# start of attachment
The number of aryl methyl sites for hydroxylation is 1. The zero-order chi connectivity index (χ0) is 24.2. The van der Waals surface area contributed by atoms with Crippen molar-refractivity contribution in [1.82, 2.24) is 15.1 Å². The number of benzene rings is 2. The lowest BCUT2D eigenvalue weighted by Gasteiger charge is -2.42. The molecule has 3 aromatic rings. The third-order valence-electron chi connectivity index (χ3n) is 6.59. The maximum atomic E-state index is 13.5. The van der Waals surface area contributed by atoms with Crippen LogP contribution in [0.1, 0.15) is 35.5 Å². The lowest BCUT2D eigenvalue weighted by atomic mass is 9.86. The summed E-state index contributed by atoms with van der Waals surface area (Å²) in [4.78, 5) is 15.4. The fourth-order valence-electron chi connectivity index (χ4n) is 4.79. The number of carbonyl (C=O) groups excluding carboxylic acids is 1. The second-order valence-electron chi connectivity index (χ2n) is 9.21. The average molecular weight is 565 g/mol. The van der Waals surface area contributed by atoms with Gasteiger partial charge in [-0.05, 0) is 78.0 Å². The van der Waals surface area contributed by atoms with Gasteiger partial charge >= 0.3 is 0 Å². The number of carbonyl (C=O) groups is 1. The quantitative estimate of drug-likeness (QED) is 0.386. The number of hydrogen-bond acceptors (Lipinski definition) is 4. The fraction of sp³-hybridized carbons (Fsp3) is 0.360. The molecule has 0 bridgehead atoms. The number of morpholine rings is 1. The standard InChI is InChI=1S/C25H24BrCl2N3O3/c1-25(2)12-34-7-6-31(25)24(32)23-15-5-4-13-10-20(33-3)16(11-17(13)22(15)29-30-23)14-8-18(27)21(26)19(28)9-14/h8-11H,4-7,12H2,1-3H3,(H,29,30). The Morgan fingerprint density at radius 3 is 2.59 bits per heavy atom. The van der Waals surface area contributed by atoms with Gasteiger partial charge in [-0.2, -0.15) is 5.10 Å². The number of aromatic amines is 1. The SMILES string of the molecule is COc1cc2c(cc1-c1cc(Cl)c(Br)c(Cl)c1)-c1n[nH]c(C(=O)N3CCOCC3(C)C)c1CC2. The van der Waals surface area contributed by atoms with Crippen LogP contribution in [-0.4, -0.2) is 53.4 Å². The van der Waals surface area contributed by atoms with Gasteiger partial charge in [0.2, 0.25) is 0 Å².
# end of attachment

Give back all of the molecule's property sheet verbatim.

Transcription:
The number of aryl methyl sites for hydroxylation is 1. The zero-order chi connectivity index (χ0) is 24.2. The van der Waals surface area contributed by atoms with Crippen molar-refractivity contribution in [1.82, 2.24) is 15.1 Å². The number of benzene rings is 2. The lowest BCUT2D eigenvalue weighted by Gasteiger charge is -2.42. The molecule has 3 aromatic rings. The third-order valence-electron chi connectivity index (χ3n) is 6.59. The maximum atomic E-state index is 13.5. The van der Waals surface area contributed by atoms with Crippen LogP contribution in [0.1, 0.15) is 35.5 Å². The lowest BCUT2D eigenvalue weighted by atomic mass is 9.86. The summed E-state index contributed by atoms with van der Waals surface area (Å²) in [4.78, 5) is 15.4. The fourth-order valence-electron chi connectivity index (χ4n) is 4.79. The number of carbonyl (C=O) groups excluding carboxylic acids is 1. The second-order valence-electron chi connectivity index (χ2n) is 9.21. The average molecular weight is 565 g/mol. The van der Waals surface area contributed by atoms with Gasteiger partial charge in [-0.05, 0) is 78.0 Å². The van der Waals surface area contributed by atoms with Gasteiger partial charge >= 0.3 is 0 Å². The number of carbonyl (C=O) groups is 1. The quantitative estimate of drug-likeness (QED) is 0.386. The number of hydrogen-bond acceptors (Lipinski definition) is 4. The fraction of sp³-hybridized carbons (Fsp3) is 0.360. The molecule has 0 bridgehead atoms. The number of morpholine rings is 1. The standard InChI is InChI=1S/C25H24BrCl2N3O3/c1-25(2)12-34-7-6-31(25)24(32)23-15-5-4-13-10-20(33-3)16(11-17(13)22(15)29-30-23)14-8-18(27)21(26)19(28)9-14/h8-11H,4-7,12H2,1-3H3,(H,29,30). The Morgan fingerprint density at radius 3 is 2.59 bits per heavy atom. The van der Waals surface area contributed by atoms with Gasteiger partial charge in [-0.2, -0.15) is 5.10 Å². The number of aromatic amines is 1. The SMILES string of the molecule is COc1cc2c(cc1-c1cc(Cl)c(Br)c(Cl)c1)-c1n[nH]c(C(=O)N3CCOCC3(C)C)c1CC2. The van der Waals surface area contributed by atoms with Crippen LogP contribution in [-0.4, -0.2) is 53.4 Å². The van der Waals surface area contributed by atoms with Gasteiger partial charge in [0.2, 0.25) is 0 Å².